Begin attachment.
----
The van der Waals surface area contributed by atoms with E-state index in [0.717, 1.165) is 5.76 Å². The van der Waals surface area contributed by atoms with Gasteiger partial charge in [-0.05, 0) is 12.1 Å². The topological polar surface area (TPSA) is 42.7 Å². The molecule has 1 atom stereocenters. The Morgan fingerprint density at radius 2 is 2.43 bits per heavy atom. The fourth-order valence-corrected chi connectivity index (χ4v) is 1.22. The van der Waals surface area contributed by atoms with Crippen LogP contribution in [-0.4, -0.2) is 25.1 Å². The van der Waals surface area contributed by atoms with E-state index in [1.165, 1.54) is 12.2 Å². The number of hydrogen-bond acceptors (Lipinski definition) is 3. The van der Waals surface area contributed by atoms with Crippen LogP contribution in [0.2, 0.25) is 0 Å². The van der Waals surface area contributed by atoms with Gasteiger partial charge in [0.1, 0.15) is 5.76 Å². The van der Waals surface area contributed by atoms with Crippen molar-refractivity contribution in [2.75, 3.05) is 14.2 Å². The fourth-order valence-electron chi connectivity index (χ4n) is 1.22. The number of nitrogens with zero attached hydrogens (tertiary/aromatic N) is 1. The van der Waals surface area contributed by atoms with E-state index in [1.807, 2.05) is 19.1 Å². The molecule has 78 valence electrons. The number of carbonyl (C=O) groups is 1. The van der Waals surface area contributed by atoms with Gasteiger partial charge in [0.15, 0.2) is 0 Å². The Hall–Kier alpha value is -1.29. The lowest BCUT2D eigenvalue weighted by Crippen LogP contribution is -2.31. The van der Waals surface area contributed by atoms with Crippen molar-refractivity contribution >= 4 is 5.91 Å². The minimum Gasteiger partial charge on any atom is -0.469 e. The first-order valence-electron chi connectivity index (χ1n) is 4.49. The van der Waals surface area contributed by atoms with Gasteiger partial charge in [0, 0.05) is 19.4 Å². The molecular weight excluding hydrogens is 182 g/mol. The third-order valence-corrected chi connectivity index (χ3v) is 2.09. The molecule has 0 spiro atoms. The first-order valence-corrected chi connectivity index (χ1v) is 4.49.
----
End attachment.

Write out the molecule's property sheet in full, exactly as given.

The van der Waals surface area contributed by atoms with E-state index in [0.717, 1.165) is 5.76 Å². The van der Waals surface area contributed by atoms with Gasteiger partial charge in [-0.05, 0) is 12.1 Å². The topological polar surface area (TPSA) is 42.7 Å². The molecule has 1 atom stereocenters. The Morgan fingerprint density at radius 2 is 2.43 bits per heavy atom. The fourth-order valence-corrected chi connectivity index (χ4v) is 1.22. The van der Waals surface area contributed by atoms with Crippen LogP contribution in [-0.4, -0.2) is 25.1 Å². The van der Waals surface area contributed by atoms with E-state index in [1.165, 1.54) is 12.2 Å². The number of hydrogen-bond acceptors (Lipinski definition) is 3. The van der Waals surface area contributed by atoms with Crippen LogP contribution in [0.2, 0.25) is 0 Å². The van der Waals surface area contributed by atoms with Gasteiger partial charge in [0.1, 0.15) is 5.76 Å². The van der Waals surface area contributed by atoms with Crippen molar-refractivity contribution in [2.75, 3.05) is 14.2 Å². The fourth-order valence-electron chi connectivity index (χ4n) is 1.22. The number of nitrogens with zero attached hydrogens (tertiary/aromatic N) is 1. The van der Waals surface area contributed by atoms with E-state index in [1.807, 2.05) is 19.1 Å². The molecule has 78 valence electrons. The number of carbonyl (C=O) groups is 1. The van der Waals surface area contributed by atoms with Gasteiger partial charge in [0.15, 0.2) is 0 Å². The Hall–Kier alpha value is -1.29. The lowest BCUT2D eigenvalue weighted by Crippen LogP contribution is -2.31. The van der Waals surface area contributed by atoms with Crippen molar-refractivity contribution >= 4 is 5.91 Å². The minimum Gasteiger partial charge on any atom is -0.469 e. The first-order valence-electron chi connectivity index (χ1n) is 4.49. The van der Waals surface area contributed by atoms with Gasteiger partial charge in [0, 0.05) is 19.4 Å². The molecular weight excluding hydrogens is 182 g/mol. The third-order valence-corrected chi connectivity index (χ3v) is 2.09. The molecule has 0 spiro atoms. The first-order valence-corrected chi connectivity index (χ1v) is 4.49.